There are so many reasons for me to smile at Walt Disney World! But in the last couple years, there’s been one in particular that chokes me up every time I take the monorail past the Grand Floridian, as chronicled in this week’s Jentasmic! column at StudiosCentral:
… in years past, I’d feel bittersweet when we’d glide past the wedding chapel at the Grand Floridian, knowing that it was reserved only for opposite-sex couples. Same-sex couples could purchase some types of Fairy Tale Wedding plans, but not those most exposed to the public eye, such as the glass carriage ride through Disney property. These highly-prized opportunities were only available to those with valid wedding licenses, which the state of Florida reserves only for opposite-sex couples.
But for the last couple years now, when the announcer reminds me that “Couples may exchange vows in a fairy tale setting complete with a picturesque backdrop of Cinderella Castle,” I can smile wholeheartedly, knowing that Disney opened up all Fairy Tale Wedding packages to all couples in April of 2007, shortly after the gay news and commentary site AfterElton.com published an article critical of their previous policies. Does this change affect the experience that most Guests have when they visit Walt Disney World? I think not. I’d wager that the average Guest knows nothing of the controversy, much less its resolution. I suspect that very few same-sex marriages have been performed at the Grand Floridian wedding chapel, if the ratio of same-sex/opposite-sex weddings is anything like that of Massachusetts. (Bottom line is, after working through the initial backlog of same-sex couples who’d waited years or decades for marriage rights, there hasn’t been the flood of same-sex marriages that some had expected.) But it makes a big difference to this Guest, and I’m sure it matters to other queer people too, as well as our allies.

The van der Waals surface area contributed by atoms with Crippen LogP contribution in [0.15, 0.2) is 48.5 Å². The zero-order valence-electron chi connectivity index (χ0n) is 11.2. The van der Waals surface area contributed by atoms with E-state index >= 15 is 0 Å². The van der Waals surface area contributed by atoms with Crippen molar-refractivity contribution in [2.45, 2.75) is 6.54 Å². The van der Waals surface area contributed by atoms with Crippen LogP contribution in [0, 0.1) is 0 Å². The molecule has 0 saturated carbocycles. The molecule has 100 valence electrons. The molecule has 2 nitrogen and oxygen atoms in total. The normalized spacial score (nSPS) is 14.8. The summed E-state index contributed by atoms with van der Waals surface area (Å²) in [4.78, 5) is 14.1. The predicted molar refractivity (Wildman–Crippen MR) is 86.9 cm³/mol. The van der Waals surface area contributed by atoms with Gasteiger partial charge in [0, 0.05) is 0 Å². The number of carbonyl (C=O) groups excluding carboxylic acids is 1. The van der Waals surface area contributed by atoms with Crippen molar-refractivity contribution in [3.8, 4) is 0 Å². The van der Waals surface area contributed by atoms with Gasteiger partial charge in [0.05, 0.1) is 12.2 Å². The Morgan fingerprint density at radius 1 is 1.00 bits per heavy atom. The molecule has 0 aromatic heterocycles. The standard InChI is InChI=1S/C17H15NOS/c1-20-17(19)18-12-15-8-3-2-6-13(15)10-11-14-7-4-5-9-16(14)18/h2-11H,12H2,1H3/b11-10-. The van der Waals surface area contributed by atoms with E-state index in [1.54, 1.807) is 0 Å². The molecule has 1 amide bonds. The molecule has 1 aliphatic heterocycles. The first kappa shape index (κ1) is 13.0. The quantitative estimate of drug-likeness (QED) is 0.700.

We still have a long way to go….same-sex marriage is legal in only 8% of US states. But that’s 8% more than just a few years ago, and sometimes when I see how far we’ve come I can’t help but well up.
I watched the movie Milk recently, and it really took me back to my childhood growing up outside San Francisco, and to my late teens coming out as queer in a fabulous group for lesbian, gay, bisexual, and transgendered youth. I always find myself going back to Harvey Milk’s (perhaps apocryphal) kid from Altoona, Pennsylvania.
When I watched Sean Penn and Dustin Lance Black accept their Academy Awards for their work on Milk, I thought of that kid in Altoona, and hoped she or he was watching, and heard that there are lots of Us’s, that there’s hope. Those acceptance speeches reached into far more living rooms than most newspapers do, nowadays.
And if it can give a kid hope to know that someone like her can be elected to public office, just think of how it feels to some isolated kid, or even a scared and closeted grownup, to know that someday they too could waltz their prince or princess through the Grand Floridian, and marry in the shadow of Cinderella’s Castle.
It’s just gotta make a difference.